Engine Boosting

Engine boosting is the process of increasing the amount of air in the engine that is available for combustion, resulting in a “boost” in engine power. This is accomplished by a supercharger or turbocharger, which force additional air into the engine using a blower.

Supercharger – the blower is connected to the engine crankshaft and uses engine power to force air into the engine. The supercharger has a very fast response time but adds an extra load to the engine and is optimized for one speed range:

Engine boosting-Supercharger diagram

Turbo Charger – the exhaust gases from the engine are directed to and drive the blower. The exhaust gases are “free” power to drive the blower but there can be a lag in response time and less boost at lower engine speeds due to less exhaust:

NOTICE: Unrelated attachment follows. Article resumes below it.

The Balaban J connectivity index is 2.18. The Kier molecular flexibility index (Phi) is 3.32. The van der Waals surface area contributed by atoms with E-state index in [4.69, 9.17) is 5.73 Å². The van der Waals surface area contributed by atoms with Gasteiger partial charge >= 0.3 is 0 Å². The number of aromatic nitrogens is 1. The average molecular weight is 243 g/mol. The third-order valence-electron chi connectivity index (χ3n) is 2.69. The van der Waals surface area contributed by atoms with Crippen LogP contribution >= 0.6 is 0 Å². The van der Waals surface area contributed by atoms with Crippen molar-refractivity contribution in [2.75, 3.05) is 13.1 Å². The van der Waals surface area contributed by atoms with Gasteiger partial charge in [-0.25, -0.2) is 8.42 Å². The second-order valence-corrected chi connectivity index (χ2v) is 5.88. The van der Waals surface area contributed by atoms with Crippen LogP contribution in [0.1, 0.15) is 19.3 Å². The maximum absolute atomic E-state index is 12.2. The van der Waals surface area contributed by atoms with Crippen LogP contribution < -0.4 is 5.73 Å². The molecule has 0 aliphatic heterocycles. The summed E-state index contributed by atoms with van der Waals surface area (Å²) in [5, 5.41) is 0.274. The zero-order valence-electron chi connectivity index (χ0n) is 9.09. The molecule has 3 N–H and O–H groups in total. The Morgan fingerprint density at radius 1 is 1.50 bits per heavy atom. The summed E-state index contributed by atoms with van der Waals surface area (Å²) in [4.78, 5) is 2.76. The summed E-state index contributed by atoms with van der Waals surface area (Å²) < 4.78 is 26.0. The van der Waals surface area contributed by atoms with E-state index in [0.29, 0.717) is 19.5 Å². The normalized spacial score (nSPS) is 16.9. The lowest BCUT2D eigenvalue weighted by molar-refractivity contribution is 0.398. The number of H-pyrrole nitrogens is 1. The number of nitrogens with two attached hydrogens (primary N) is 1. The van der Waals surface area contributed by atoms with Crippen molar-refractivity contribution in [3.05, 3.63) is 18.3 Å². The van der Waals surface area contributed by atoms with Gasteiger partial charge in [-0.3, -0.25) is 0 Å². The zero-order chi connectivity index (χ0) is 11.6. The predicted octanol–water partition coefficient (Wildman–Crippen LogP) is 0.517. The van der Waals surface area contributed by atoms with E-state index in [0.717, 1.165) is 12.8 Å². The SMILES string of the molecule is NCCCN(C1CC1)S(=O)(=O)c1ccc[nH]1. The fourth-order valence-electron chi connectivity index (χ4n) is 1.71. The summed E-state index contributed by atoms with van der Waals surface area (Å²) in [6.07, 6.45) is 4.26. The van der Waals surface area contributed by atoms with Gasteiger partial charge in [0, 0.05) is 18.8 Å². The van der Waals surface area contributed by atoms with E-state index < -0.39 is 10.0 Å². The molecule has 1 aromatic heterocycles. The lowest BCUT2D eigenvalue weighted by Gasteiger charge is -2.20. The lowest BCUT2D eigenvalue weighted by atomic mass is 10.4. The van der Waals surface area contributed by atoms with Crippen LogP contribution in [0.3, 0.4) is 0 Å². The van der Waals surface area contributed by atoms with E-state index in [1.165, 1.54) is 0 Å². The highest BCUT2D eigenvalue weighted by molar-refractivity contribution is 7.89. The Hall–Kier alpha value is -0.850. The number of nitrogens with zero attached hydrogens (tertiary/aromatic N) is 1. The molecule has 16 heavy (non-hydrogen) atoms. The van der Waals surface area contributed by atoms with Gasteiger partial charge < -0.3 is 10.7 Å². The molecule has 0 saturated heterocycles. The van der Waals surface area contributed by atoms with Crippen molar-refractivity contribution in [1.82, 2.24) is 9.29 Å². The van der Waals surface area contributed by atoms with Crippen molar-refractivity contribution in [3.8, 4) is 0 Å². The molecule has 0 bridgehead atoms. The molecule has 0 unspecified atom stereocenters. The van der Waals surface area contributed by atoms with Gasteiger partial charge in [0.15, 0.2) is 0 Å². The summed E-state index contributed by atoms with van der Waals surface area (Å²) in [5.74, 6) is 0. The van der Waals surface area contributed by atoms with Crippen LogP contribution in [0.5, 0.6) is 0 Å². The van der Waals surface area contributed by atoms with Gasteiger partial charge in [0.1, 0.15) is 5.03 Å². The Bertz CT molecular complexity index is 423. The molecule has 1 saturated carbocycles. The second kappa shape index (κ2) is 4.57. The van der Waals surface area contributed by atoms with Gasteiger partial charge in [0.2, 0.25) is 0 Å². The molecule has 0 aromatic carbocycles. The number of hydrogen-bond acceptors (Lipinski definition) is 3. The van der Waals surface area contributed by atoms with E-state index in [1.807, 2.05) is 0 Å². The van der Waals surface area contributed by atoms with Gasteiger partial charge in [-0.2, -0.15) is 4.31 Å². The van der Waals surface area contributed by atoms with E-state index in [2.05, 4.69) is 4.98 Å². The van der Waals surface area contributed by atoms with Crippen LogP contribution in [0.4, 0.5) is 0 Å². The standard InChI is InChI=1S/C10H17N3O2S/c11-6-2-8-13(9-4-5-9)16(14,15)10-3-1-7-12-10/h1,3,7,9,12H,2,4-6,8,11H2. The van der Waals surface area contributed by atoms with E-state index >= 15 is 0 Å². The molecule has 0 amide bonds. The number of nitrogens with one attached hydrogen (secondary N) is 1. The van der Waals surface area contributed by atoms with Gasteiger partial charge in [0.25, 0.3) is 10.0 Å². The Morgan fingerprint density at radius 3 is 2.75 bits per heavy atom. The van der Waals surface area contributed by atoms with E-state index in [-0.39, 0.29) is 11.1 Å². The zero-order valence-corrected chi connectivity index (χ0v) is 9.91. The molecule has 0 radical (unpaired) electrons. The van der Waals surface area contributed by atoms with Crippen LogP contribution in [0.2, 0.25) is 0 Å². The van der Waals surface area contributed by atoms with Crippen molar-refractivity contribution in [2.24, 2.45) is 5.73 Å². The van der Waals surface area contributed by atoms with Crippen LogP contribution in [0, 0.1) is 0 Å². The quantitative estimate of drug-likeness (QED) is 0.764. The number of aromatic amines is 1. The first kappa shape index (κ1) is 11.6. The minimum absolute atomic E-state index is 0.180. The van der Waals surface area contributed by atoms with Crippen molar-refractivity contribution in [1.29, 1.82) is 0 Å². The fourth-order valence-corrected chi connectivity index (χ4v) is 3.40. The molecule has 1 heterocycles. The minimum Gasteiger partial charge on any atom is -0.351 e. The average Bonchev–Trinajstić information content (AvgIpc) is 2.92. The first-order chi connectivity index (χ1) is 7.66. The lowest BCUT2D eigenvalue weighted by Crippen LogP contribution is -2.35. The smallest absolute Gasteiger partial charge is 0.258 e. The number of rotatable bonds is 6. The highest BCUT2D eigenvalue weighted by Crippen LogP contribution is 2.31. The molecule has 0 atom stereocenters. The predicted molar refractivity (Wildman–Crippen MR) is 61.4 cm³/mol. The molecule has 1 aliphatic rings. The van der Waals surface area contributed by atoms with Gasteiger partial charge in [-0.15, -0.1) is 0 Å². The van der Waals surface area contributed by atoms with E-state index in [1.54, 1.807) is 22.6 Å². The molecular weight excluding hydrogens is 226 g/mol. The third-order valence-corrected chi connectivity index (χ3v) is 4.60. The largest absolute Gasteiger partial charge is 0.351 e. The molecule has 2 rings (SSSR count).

Engine boosting-Turbo Charger diagram

Both the supercharger and turbocharger have limitations that could be improved with an adjustable speed drive. For the turbocharger, placing Orbital Traction’s Controlled Velocity Accessory Drive (CVAD) between the turbine and the compressor would allow the compressor to reach operating speed at lower exhaust gas flow rates and reduce power lag. With the supercharger, placing the CVAD between the turbine and the drive pulley would result in a wider speed range of operation for the super charger and increased use of engine power.

The benefits of engine boosting with a CVAD are:

  • Improved engine efficiency and speed range for the supercharger
  • Increased response range and reduced power lag for the turbocharger
  • Retrofittable of most engines
  • Engines can be designed with improved CVAD Super/Turbo chargers in mind, resulting in a smaller more efficient motor with improved power output
Controlled Velocity Accessory Drive (CVAD) Examples